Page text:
The Bombay High Court’s Aurangabad Bench observed that government officials, including police officers and judicial officers, should act with a ‘secular mind’ in matters concerning religious emotions and resist the general fear of inviting issues. The Court added that there is a need for authorities to have a ‘Scientific method’ which should prevent the viewing as action against God in regulatory action against a religious trust.
The court accordingly ordered the police to report a crime against the trustees of the Jagadamba Devi Sarvajanik Trust, Mohote Ahmednagar, for the offenses of conspiracy, theft, misappropriation, breach of trust and even those under the Black Magic Act, 2013.
A petition submitted by Shri Namdev Garad was reviewed by the division bench, consisting of Justice T.V. Nalawade and Justice M.G. Sewlikar, a former trustee of the Jagdamba Trust, accuses the trustees of the trust of commissioning ‘criminal actions.’ The complainant contended that the trustees had buried 2 kg Gold since 2011 and made an additional investment of Rs. 25 lakhs in the name of Suvarna Yantras for ceremonies.
The complainant underlined the inability of the different agencies to take up the present case. It was suggested that the crimes were committed despite the fact that the involvement, in the capacities of a District Judge and a Civil Judge, of two judicial officers as ex-officio members of the Trust. The Court, to that extent said, “It is shocking that he approved all the recommendations made by Shri even though District Judge was a member of the trust said Shinde.” In addition, the petitioner also called the attention of the court to the police’s inaction in lodging a complaint filed by the Andhashradha Nirmulan Committee (ANIS), seeking an action in respect of the aforementioned unlawful activities.
The general apprehension may be of different sorts, such as the likelihood that they may create trouble as the matter contains religious sentiments and may be act against God. In view of Article 51-A of the Indian Constitution, this Court holds that in such a situation the authorities are required to work with secular mind, and they must stick to the ‘truth.’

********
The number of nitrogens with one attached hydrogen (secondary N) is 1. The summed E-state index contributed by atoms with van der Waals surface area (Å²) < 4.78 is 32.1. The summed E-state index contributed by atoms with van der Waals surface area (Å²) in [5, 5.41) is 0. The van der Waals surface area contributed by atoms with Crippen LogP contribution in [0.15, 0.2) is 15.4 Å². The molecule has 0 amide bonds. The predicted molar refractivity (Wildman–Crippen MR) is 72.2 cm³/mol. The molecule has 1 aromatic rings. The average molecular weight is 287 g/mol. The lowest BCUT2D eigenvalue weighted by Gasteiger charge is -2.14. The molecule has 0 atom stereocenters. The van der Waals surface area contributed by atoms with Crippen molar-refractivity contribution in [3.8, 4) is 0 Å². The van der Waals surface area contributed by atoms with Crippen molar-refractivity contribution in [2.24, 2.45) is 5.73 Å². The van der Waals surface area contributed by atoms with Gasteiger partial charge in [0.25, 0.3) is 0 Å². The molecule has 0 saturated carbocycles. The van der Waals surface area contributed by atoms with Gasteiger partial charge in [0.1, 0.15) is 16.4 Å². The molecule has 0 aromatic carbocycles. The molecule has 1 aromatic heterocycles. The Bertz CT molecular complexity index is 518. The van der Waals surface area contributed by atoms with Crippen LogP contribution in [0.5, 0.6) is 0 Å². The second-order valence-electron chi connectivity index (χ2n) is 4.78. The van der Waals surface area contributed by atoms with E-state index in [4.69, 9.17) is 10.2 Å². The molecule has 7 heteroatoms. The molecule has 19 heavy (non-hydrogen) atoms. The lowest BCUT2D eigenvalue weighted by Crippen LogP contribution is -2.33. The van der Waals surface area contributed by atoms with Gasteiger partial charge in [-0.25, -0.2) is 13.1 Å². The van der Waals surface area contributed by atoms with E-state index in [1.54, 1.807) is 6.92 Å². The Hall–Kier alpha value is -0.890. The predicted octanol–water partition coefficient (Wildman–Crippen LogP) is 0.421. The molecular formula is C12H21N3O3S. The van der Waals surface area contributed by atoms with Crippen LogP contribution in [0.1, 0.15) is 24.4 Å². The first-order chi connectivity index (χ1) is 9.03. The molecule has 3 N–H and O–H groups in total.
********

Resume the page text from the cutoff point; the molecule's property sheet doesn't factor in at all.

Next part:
The Court noted that such a burying of gold and rituals in the name of Yantras would not be allowed by the trust scheme. It further noted that the intention behind the Public Trust Act of Maharashtra in 1950 was to stop malpractices in the management of such trusts. It further claimed that the trustees fall foul of the Black Magic Act in disseminating tales about Yoginis and Tantras. The trustees can have personal views, but the administration of the trust may not use their personal beliefs. To accomplish something that cannot be scientific, the person in the management cannot invest or dispose of the property in the manner carried out in the present case.
The Court was also dismayed by the widespread spike in allegations received by such trustees against mismanagement. “If anyone objects to the activity, he is criticized by saying that he is hurting religious sentiments. Due to the increase of such events, time has arrived to teach lessons to these trustees. Such action will prevent actions like the present activity and will also help to check the superstition.” In finding protection under Articles 25 and 26 of the Constitution of India, the respondent relied on precedents.
The Court dismissed those claims, however, arguing that enactments such as the Public Confidence Act of Maharashtra and the Black Magic Act are in the context of the limitations that the statute has opted to enforce. The Court strongly condemned the authorities’ lack of intervention and found it imperative that authorities operate with a ‘secular mind’ and ‘adhering to the facts.’
The general fear can be of various sorts, such as the likelihood that they may invite trouble because religious sentiments are involved in the matter and it can be viewed as an act against God. In view of Article 51-A of the Indian Constitution, this Court holds that in such a case the authorities are required to work with a secular mind, and they need to stick to the ‘fact.’
The Court then instructed the registration of the case and required the investigation to be carried out by a police officer of the rank of Additional Police Superintendent or Deputy Police Superintendent. It also denied the injunction for retention of the order claimed by the prosecutor for Respondents.